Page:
For this reason, I think left and right can probably agree that the monstrous health care bill now dying in Congress is not the answer. Forcing poor Americans to buy health insurance when they may be struggling to buy food or pay other bills is nothing if not “anti-poor.” Instead, it is a fantastic bailout for the health insurance industry. While often associated with Republicans and other opponents of reform, that industry has given Democrats more money during this election cycle, according to the nonpartisan, nonprofit Center for Responsive Politics.

While “Medicare for All” and the various European and Canadian models may seem attractive, the fact is that we can’t afford Medicare as it exists now, much less a dramatically expanded program. Medicare's expected future obligations exceed premiums and dedicated taxes by an astounding $89 trillion. That's about 5 1/2 times the size of Social Security's unfunded $18 trillion liability and about six times the size of the entire U.S. economy.

Reforming American health care—and wresting it from control of the health insurance companies—will not be easy. But it is a starting point from which left and right may find some common ground to retake health care.

An Inconvenient Truth: Free Markets = Cleaner Planet

As complex as health care is, the environment is that simple. In the United States and worldwide, free markets have led to dramatically improved environmental factors. Why is this? For starters, inherent in free markets are property rights. Property rights avoid the tragedy of the commons. This has been most vividly represented in Africa where certain tribes have been given "ownership" of certain endangered species like lions or elephants. Because they benefit materially from tourism generated by this "ownership," the tribes protect the animals rather than killing them for immediate gain. Thus, property rights actually promote short-term sacrifice for long-term collective gains.

As a force for poverty relief, Wal-Mart’s $200 billion-plus assistance to consumers may rival many federal programs.

Free markets also spur technological developments. And technology improves the environment in many ways. For starters, the automobile has resulted in vast improvements in terms of urban cleanliness. Prior to the automobile, horses were the main mode of transport. The manure they produced was a huge health problem, particularly in big cities.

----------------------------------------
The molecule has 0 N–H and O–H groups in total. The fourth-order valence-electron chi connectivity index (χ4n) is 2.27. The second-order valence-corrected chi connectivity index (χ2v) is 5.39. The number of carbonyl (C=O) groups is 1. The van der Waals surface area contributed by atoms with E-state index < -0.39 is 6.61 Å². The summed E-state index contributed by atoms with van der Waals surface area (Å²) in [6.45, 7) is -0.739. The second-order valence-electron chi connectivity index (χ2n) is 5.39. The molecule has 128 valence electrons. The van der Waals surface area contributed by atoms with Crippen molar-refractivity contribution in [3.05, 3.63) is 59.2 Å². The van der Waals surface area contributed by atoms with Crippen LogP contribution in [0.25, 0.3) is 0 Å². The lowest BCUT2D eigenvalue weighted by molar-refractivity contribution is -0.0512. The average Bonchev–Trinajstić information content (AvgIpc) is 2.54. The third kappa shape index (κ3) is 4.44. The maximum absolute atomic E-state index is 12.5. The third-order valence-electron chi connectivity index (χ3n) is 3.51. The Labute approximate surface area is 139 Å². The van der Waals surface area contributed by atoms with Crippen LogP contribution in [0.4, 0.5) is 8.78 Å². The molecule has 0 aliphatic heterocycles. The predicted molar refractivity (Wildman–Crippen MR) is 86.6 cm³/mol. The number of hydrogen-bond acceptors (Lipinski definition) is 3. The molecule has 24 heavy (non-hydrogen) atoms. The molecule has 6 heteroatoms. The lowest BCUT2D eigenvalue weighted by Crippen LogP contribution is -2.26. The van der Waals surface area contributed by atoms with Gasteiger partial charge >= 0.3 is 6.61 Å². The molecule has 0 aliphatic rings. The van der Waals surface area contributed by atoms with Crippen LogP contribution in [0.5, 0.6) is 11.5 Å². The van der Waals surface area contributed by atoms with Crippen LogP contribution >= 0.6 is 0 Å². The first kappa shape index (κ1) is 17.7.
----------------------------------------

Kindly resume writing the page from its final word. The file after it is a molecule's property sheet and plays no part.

Lastly, wealthy people have the money to be concerned about their environment in ways that the poor are simply unable to. If you are concerned about putting food on the table, you are less worried about saving bald eagles.  

Consider some of the environmental “crises” over the last 30 years that have been solved or improved dramatically. Deforestation, water quality, air pollution and wildlife habitats have improved dramatically in nations that have relatively free market policies and strong property rights in place.

Forests in the United States are growing every year. According to the CIA’s World Factbook, we gained 1.5 percent forest cover, or around 10,973,950 acres, between 1990 and 2005. This process continues today. U.S. water quality and standards continue to improve, and air pollution has dropped dramatically in major cities. (Think of Los Angeles, which experiences significantly fewer high ozone days than it did two decades ago.)

Of course, wildlife habitats in the U.S. continue to expand. Wolves were only reintroduced to Yellowstone National Park in the early Clinton years, and now they are ubiquitous and firmly re-established. Bald eagles and humpback whales are just two additional large animals that have made major comebacks in recent decades. While government regulations did play a role, the fact that the United States economy is wealthy enough to pay for these worthwhile goals is inherent in their success.

These environmental factors have all improved in the relatively economically free United States. The record is more mixed (at least in the short term) in rapidly developing countries like China and India. But the fact is that these nations are investing billions of dollars in environmentally friendly technologies and ways to preserve the environment while continuing to pull billions of their people out of poverty. All of this is far superior to the truly impoverished areas of Africa, Asia, and Central and South America that continue to destroy wildlife and pristine habitat in order to provide subsistence living for rapidly growing populations.

How Wal-Mart (and Capitalism) Helps the Poor

This brings us to poverty reduction, perhaps the most important way in which capitalism achieves liberal goals. Improved rule of law and reducing tariffs that block free trade are just two ways in which freer markets help the poor. China and India are two nations that, since the fall of the Soviet Union in 1991, have embraced capitalism—at least to a far greater extent than ever before—with astounding results.